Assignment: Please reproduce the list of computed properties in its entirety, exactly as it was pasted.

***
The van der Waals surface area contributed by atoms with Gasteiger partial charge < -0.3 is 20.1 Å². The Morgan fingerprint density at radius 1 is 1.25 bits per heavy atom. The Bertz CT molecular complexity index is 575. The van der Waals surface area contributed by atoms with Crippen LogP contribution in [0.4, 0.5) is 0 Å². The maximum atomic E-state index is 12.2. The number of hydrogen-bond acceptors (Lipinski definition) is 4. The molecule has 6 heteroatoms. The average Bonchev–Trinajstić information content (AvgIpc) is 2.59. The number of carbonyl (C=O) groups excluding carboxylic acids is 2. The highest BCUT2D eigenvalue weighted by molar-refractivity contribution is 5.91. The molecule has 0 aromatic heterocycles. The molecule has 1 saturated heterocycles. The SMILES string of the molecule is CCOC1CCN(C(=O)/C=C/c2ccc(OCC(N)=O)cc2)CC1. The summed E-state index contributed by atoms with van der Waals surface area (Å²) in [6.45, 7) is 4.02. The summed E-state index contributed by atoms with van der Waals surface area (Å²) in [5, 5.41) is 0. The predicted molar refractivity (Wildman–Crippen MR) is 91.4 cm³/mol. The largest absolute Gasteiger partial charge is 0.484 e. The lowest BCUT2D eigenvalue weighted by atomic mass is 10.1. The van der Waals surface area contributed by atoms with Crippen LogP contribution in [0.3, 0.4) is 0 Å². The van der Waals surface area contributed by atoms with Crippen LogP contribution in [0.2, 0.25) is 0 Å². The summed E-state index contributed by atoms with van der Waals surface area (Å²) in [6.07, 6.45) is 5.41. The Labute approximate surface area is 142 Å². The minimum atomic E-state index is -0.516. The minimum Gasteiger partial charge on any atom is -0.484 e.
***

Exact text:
The van der Waals surface area contributed by atoms with Gasteiger partial charge < -0.3 is 20.1 Å². The Morgan fingerprint density at radius 1 is 1.25 bits per heavy atom. The Bertz CT molecular complexity index is 575. The van der Waals surface area contributed by atoms with Crippen LogP contribution in [0.4, 0.5) is 0 Å². The maximum atomic E-state index is 12.2. The number of hydrogen-bond acceptors (Lipinski definition) is 4. The molecule has 6 heteroatoms. The average Bonchev–Trinajstić information content (AvgIpc) is 2.59. The number of carbonyl (C=O) groups excluding carboxylic acids is 2. The highest BCUT2D eigenvalue weighted by molar-refractivity contribution is 5.91. The molecule has 0 aromatic heterocycles. The molecule has 1 saturated heterocycles. The SMILES string of the molecule is CCOC1CCN(C(=O)/C=C/c2ccc(OCC(N)=O)cc2)CC1. The summed E-state index contributed by atoms with van der Waals surface area (Å²) in [6.45, 7) is 4.02. The summed E-state index contributed by atoms with van der Waals surface area (Å²) in [5, 5.41) is 0. The predicted molar refractivity (Wildman–Crippen MR) is 91.4 cm³/mol. The largest absolute Gasteiger partial charge is 0.484 e. The lowest BCUT2D eigenvalue weighted by atomic mass is 10.1. The van der Waals surface area contributed by atoms with Crippen LogP contribution in [0.3, 0.4) is 0 Å². The van der Waals surface area contributed by atoms with Crippen LogP contribution in [0.2, 0.25) is 0 Å². The summed E-state index contributed by atoms with van der Waals surface area (Å²) in [6.07, 6.45) is 5.41. The Labute approximate surface area is 142 Å². The minimum atomic E-state index is -0.516. The minimum Gasteiger partial charge on any atom is -0.484 e.